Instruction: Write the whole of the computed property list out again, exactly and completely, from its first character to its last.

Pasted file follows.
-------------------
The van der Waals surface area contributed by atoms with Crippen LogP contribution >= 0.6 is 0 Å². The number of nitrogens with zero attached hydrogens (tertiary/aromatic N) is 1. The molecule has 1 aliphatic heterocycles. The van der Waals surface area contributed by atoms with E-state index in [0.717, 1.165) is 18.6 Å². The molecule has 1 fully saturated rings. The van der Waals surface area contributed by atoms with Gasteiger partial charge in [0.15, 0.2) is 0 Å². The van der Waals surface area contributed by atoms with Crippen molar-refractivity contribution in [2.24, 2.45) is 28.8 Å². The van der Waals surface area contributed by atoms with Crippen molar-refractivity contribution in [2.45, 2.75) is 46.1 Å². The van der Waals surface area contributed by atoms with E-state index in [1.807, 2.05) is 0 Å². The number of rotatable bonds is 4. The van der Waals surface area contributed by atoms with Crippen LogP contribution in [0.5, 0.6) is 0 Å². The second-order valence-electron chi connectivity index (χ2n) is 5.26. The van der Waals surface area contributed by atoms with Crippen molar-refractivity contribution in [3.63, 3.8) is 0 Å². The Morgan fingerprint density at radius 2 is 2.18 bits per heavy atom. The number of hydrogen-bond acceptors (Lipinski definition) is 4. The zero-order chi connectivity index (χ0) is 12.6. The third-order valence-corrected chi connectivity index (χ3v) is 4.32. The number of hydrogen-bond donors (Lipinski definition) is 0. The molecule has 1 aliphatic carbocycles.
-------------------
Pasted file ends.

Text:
The van der Waals surface area contributed by atoms with Crippen LogP contribution >= 0.6 is 0 Å². The number of nitrogens with zero attached hydrogens (tertiary/aromatic N) is 1. The molecule has 1 aliphatic heterocycles. The van der Waals surface area contributed by atoms with E-state index in [0.717, 1.165) is 18.6 Å². The molecule has 1 fully saturated rings. The van der Waals surface area contributed by atoms with Gasteiger partial charge in [0.15, 0.2) is 0 Å². The van der Waals surface area contributed by atoms with Crippen molar-refractivity contribution in [2.24, 2.45) is 28.8 Å². The van der Waals surface area contributed by atoms with Crippen molar-refractivity contribution in [2.45, 2.75) is 46.1 Å². The van der Waals surface area contributed by atoms with E-state index in [1.807, 2.05) is 0 Å². The number of rotatable bonds is 4. The van der Waals surface area contributed by atoms with Crippen LogP contribution in [0.5, 0.6) is 0 Å². The second-order valence-electron chi connectivity index (χ2n) is 5.26. The van der Waals surface area contributed by atoms with Crippen molar-refractivity contribution in [3.63, 3.8) is 0 Å². The Morgan fingerprint density at radius 2 is 2.18 bits per heavy atom. The number of hydrogen-bond acceptors (Lipinski definition) is 4. The zero-order chi connectivity index (χ0) is 12.6. The third-order valence-corrected chi connectivity index (χ3v) is 4.32. The number of hydrogen-bond donors (Lipinski definition) is 0. The molecule has 1 aliphatic carbocycles.